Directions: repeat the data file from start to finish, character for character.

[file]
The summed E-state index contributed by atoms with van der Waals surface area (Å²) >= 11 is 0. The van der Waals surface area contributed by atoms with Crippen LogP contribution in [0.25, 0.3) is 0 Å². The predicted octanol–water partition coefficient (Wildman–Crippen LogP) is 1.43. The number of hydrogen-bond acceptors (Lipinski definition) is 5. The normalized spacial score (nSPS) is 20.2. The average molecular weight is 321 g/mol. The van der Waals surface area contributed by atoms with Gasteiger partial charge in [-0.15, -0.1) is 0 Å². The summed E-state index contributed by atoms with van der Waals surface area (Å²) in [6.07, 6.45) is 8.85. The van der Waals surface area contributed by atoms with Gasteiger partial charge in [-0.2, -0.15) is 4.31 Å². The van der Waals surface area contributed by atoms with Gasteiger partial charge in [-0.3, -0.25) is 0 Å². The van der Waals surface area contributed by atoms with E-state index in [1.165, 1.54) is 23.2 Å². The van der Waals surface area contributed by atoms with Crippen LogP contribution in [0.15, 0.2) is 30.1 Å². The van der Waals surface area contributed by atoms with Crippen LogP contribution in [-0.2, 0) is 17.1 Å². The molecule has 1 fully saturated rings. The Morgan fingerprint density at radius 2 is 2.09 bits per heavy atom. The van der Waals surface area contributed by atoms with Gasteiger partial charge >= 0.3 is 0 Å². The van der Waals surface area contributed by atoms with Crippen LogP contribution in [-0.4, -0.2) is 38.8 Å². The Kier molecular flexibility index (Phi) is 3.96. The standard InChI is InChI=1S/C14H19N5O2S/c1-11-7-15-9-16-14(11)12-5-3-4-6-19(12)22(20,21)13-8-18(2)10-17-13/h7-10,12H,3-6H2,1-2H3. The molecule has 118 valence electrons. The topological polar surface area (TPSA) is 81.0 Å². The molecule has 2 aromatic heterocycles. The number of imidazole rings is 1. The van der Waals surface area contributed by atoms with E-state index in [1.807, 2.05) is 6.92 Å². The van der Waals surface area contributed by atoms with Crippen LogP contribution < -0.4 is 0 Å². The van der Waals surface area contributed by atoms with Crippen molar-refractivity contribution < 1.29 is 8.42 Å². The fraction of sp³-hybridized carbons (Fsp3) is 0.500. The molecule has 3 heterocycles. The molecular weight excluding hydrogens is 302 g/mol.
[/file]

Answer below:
The summed E-state index contributed by atoms with van der Waals surface area (Å²) >= 11 is 0. The van der Waals surface area contributed by atoms with Crippen LogP contribution in [0.25, 0.3) is 0 Å². The predicted octanol–water partition coefficient (Wildman–Crippen LogP) is 1.43. The number of hydrogen-bond acceptors (Lipinski definition) is 5. The normalized spacial score (nSPS) is 20.2. The average molecular weight is 321 g/mol. The van der Waals surface area contributed by atoms with Gasteiger partial charge in [-0.15, -0.1) is 0 Å². The summed E-state index contributed by atoms with van der Waals surface area (Å²) in [6.07, 6.45) is 8.85. The van der Waals surface area contributed by atoms with Gasteiger partial charge in [-0.2, -0.15) is 4.31 Å². The van der Waals surface area contributed by atoms with Gasteiger partial charge in [-0.3, -0.25) is 0 Å². The van der Waals surface area contributed by atoms with E-state index in [1.165, 1.54) is 23.2 Å². The van der Waals surface area contributed by atoms with Crippen LogP contribution in [0.15, 0.2) is 30.1 Å². The van der Waals surface area contributed by atoms with Crippen LogP contribution in [-0.2, 0) is 17.1 Å². The molecule has 1 fully saturated rings. The Morgan fingerprint density at radius 2 is 2.09 bits per heavy atom. The van der Waals surface area contributed by atoms with Gasteiger partial charge >= 0.3 is 0 Å². The van der Waals surface area contributed by atoms with Crippen LogP contribution in [-0.4, -0.2) is 38.8 Å². The Kier molecular flexibility index (Phi) is 3.96. The standard InChI is InChI=1S/C14H19N5O2S/c1-11-7-15-9-16-14(11)12-5-3-4-6-19(12)22(20,21)13-8-18(2)10-17-13/h7-10,12H,3-6H2,1-2H3. The molecule has 118 valence electrons. The topological polar surface area (TPSA) is 81.0 Å². The molecule has 2 aromatic heterocycles. The number of imidazole rings is 1. The van der Waals surface area contributed by atoms with E-state index in [1.807, 2.05) is 6.92 Å². The van der Waals surface area contributed by atoms with Crippen LogP contribution < -0.4 is 0 Å². The van der Waals surface area contributed by atoms with Crippen molar-refractivity contribution < 1.29 is 8.42 Å². The fraction of sp³-hybridized carbons (Fsp3) is 0.500. The molecule has 3 heterocycles. The molecular weight excluding hydrogens is 302 g/mol.